The Phantom of the Air begins at an airplane show, where inventor Thomas Edmonds (William Desmond) is seeking to recruit a test pilot to aid in a new project; Edmonds, it seems, has developed a revolutionary gravity-defying chemical compound called “Contragrav,” which can power an airplane. Captain Bob Raymond (Tom Tyler), a pilot with the US Border Patrol, agrees to work with Edmonds on the project, but soon finds that the job entails more than mere flying: ace pilot and importer Mort Crome (the secret leader of a band of smugglers) knows about Contragrav too, and will stop at nothing to steal the valuable discovery. For the rest of the serial, Raymond must not only battle Crome’s smugglers in his Border Patrol capacity, but also protect Edmonds’ inventions from the gang–with the help of the resourceful Edmonds, Edmonds’ spunky daughter Mary (Gloria Shea), and Edmonds’ remote-controlled and gun-equipped plane known as The Phantom of the Air.
Phantom of the Air is fast-moving and engagingly acted, but also a bit repetitive and thinly plotted; writers Basil Dickey, George Plympton, and Ella O’Neil do not provide a great variety of situations or story developments. Most of the serial either takes place in the air or at Edmonds’ desert laboratory, and most of the action scenes center around aerial dogfights, with only a few land-bound fistfights and shootouts scattered throughout the serial.
The majority of the aforementioned aerial battles feature Tyler and various henchmen blasting ineffectually at each other with pistols as they loop and soar through the sky; these scenes, like the rest of the serial, are smoothy directed by Ray Taylor, but they tend to feel tedious after the first four chapters or so. However, this tedium is often alleviated by some more interesting airborne moments– among them Tyler’s attack on a smuggling ship (during which he boards the vessel’s rigging from his plane), Gloria Shea’s climb from the “Phantom” plane to the unconscious Tyler’s out-of-control aircraft, Tyler’s motorboat-to-plane and plane-to-car transfer, and the head-on crash of Tyler’s plane with that of henchman Walter Brennan.
The cliffhangers in the serials are similarly aviation-centered; almost all of them feature the hero and/or the heroine crashing to certain death in damaged or sabotaged planes. One of the only (and hence one of the most memorable) non-aerial cliffhangers comes at the end of the second chapter, when a fistfight breaks out between hero and villains in William Desmond’s laboratory and causes the release of a container of poisonous gas. Speaking of Desmond’s laboratory, although a bit too many scenes take place there, it’s a very impressively furnished set that showcases Universal’s superior production values–complete with a complicated control board, a sliding door, and various other chemical and electrical apparatuses.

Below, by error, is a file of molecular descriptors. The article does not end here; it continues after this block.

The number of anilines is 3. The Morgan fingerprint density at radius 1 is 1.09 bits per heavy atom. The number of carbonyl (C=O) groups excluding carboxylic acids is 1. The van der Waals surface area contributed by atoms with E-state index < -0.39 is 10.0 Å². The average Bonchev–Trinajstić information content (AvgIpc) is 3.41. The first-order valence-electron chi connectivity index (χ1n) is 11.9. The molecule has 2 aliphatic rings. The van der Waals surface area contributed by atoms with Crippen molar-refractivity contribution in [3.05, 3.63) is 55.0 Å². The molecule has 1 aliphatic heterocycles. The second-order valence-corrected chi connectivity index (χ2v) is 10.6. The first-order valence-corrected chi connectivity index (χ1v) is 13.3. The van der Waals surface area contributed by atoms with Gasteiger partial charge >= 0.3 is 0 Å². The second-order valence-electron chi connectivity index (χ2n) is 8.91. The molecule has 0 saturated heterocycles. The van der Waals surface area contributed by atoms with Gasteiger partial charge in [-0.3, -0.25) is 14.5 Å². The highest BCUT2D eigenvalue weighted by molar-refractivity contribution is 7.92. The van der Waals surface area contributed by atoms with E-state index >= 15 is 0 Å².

Tom Tyler’s is energetic, enthusiastic, and very likable as Captain Bob Raymond, making his character’s unconcerned attitude towards his many daredevil exploits seem completely unaffected and convincing. Blonde-haired Gloria Shea is a perky, intelligent, and very attractive heroine, while William Desmond is a genial but commanding presence as her father. Australian character actor Sidney Bracey is very good as Desmond’s loyal, zealous assistant Munson, giving a slight comic tinge to his part but never coming off as stupid or buffoonish.
LeRoy Mason is both believably suave (when affecting a good-guy pose) and suitably nasty (when barking orders at his men) as the villainous Mort Crome. Mason’s leading henchman is played by Craig Reynolds (billed here as Hugh Enfield), who plays a cowardly, nervous villain far removed from his later heroic character in Universal’s 1933 chapterplay Perils of Pauline (where he was billed as Robert Allen). Walter Brennan plays another one of Mason’s principal henchmen, and shows signs of his great character-acting talent even in this early and largely nondescript role, particularly in his shrilly indignant reaction to his head-to-head aerial crash with Tyler (“That Raymond guy must be crazy—rammin’ his plane into me!”)
Al Ferguson, Edmund Cobb, Bud Osborne, Monte Montague, and Ethan Laidlaw, distinctive and dependable toughs to a man, fill out the ranks of Mason’s gang. Colonel Roscoe Turner, a famed real-life pilot, appears as one of Tyler’s Border Patrol colleagues, and presumably handles a good deal of the serial’s aerial stuntwork. Tom London is a Border Patrol radioman, and future star Dennis O’Keefe can be briefly spotted as a “dress extra” at the dance in Chapter One.
Phantom of the Air would undoubtedly have made a bigger hit with 1930s audiences–to whom aviation was still the stuff of romance–than it does with modern viewers. My readers’ affection for it will largely depend on their tolerance level for the repetitive aerial sequences; if they can sit through these scenes, they can take pleasure in the serial’s energetic acting, and in the congenial flavor of breezy 1930s adventurousness that permeates the action.